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Incarceration in America

 Posted on October 05, 2016 in Uncategorized

Did you know that the United States has the highest incarceration rate in the world? According to recent data, there are currently over 2.2 million people in prisons and jails across the nation, some serving short sentences and some facing life in prison. For every 100,000 people in America, there are 698 in jail or prison. Compare that with other developed nations, like Australia, where 151 people per 100,000 are incarcerated, or France, where 100 people per 100,000 are incarcerated, and it is clear that the United States has a major problem. How did America’s incarceration rate grow to be so high? Is more crime being committed here? What is being done to lowering prison populations? How does Illinois’ prison data compare to elsewhere in the country? Below, we explore incarceration in America.

Why Are So Many People Incarcerated?

According to the Sentencing Project, a nonprofit organization advocating for an improved criminal justice system in America, the incarceration rate in America has seen a 500 percent increase in just the last 40 years. Why the increase? Advocates say that the problem is not more criminals, or more crime being committed, but rather a harsher criminal justice system. Policy changes have led to a “tough on crime” mentality that has remained since its adoption in the early 1980s at the start of the War on Drugs. In 1980, 41,000 people were in jail or prison due to drug related charges. In 2014, that number jumped to nearly half a million. Additionally, the number of people in jail or prison for property or violent crimes has also increased substantially, even during times where crime rates have dipped. In addition to sending more people to prison, sentences have grown increasingly harsh. Laws have been put in place requiring a mandatory minimum sentence and parole has been cut back, leading to an increase in prison populations. Also, life sentences have risen significantly. Currently, one in nine people in prison are serving life sentences, and nearly a third of them have been sentenced to life in prison without parole.

Mass Incarceration Does Not Affect Every Community Equally

Unfortunately, mass incarceration affects African American and Hispanic men and women significantly more than white men and women. While people of color currently make up 37 percent of the entire US population, they account for 67 percent of the US prison population. Specialists say that, in general, African Americans are more likely to be arrested when compared to white people, and once arrested, African Americans are more likely to be convicted and face harsh sentences. Latino men and women also face a higher likelihood of arrest, conviction, and harsh punishment.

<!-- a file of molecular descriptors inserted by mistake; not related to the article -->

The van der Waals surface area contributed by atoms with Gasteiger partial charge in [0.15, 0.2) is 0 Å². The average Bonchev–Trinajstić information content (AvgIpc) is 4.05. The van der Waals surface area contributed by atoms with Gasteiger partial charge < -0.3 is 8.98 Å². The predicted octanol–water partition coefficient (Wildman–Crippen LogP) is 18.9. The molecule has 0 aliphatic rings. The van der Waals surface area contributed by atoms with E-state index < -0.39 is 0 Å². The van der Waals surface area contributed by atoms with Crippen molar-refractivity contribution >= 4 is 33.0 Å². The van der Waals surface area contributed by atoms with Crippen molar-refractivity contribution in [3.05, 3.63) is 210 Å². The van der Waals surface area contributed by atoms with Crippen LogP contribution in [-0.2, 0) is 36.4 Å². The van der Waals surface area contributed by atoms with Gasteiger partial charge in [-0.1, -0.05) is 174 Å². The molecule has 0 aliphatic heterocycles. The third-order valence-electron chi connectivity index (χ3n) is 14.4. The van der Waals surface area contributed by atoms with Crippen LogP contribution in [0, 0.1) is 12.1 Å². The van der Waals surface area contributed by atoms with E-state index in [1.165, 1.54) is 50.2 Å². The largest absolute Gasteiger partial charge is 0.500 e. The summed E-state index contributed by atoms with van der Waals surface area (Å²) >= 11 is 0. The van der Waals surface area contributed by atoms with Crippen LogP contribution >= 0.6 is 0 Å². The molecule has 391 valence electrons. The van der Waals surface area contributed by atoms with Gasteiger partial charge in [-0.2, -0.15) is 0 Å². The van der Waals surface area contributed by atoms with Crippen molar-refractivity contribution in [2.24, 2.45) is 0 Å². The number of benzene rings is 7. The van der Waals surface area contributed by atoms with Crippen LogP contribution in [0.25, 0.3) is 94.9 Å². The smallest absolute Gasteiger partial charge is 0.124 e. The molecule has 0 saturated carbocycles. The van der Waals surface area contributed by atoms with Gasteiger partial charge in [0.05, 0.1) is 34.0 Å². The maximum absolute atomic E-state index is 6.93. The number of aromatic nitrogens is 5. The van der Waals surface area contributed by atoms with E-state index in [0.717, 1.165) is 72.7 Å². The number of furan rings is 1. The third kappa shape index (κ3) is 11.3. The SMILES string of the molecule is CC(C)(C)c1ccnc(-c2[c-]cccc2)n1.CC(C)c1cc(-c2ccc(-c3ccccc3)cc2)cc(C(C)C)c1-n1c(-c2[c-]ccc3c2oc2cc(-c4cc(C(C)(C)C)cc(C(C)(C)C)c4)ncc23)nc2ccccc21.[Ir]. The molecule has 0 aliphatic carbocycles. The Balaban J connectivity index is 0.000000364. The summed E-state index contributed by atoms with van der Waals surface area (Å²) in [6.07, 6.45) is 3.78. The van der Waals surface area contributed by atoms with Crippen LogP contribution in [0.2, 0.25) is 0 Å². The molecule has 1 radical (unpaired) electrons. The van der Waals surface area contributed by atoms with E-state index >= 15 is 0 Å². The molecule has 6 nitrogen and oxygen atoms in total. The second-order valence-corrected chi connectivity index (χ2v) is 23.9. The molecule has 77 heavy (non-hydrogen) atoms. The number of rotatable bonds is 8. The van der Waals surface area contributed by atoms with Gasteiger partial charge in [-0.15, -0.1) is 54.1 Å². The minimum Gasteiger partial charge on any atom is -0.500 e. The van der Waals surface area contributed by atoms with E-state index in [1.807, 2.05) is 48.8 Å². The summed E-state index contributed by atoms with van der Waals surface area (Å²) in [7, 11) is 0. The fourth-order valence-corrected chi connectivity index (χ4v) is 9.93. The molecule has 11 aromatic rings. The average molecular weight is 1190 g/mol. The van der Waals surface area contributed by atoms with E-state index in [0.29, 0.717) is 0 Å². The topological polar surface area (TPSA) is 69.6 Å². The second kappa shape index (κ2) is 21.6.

How Does Illinois Compare?

Illinois has a substantial prison population. In 2014, $1.5 billion was spent on corrections, and at that time there were nearly 50,000 individuals incarcerated statewide. Racial disparities are also a major issue in Illinois. For every white person incarcerated in an Illinois prison, there are 8.8 African Americans and 1.6 Hispanics. Men also represent a significant majority of those imprisoned in Illinois, with only 2,888 women incarcerated in Illinois in 2014 compared to 45,390 men.

Is Mass Incarceration Effective?

While crime rates in America have declined substantially over recent years, specialists say mass imprisonment has little to do with the drop. According to The National Research Council, prison growth did play a part in reducing crime, but the evidence suggests its impact is minimal. Why is mass incarceration ineffective? Drugs will continue to be a problem, no matter how many people are arrested. Additionally, gang activity and youth crime are largely unaffected by mass incarceration, as others can easily replace those arrested and imprisoned. Also, lengthy prison sentences are a problem. Studies show that people tend to “age out” of crime, meaning that by their 30s and 40s, the likelihood of committing a crime drops substantially. You do not need to become another statistic. If you are facing criminal charges, you need the help of a qualified Will County criminal defense attorney. Contact the Law Offices of Jack L. Zaremba, P.C. at 815-740-4025 to learn more about how we can help you today.

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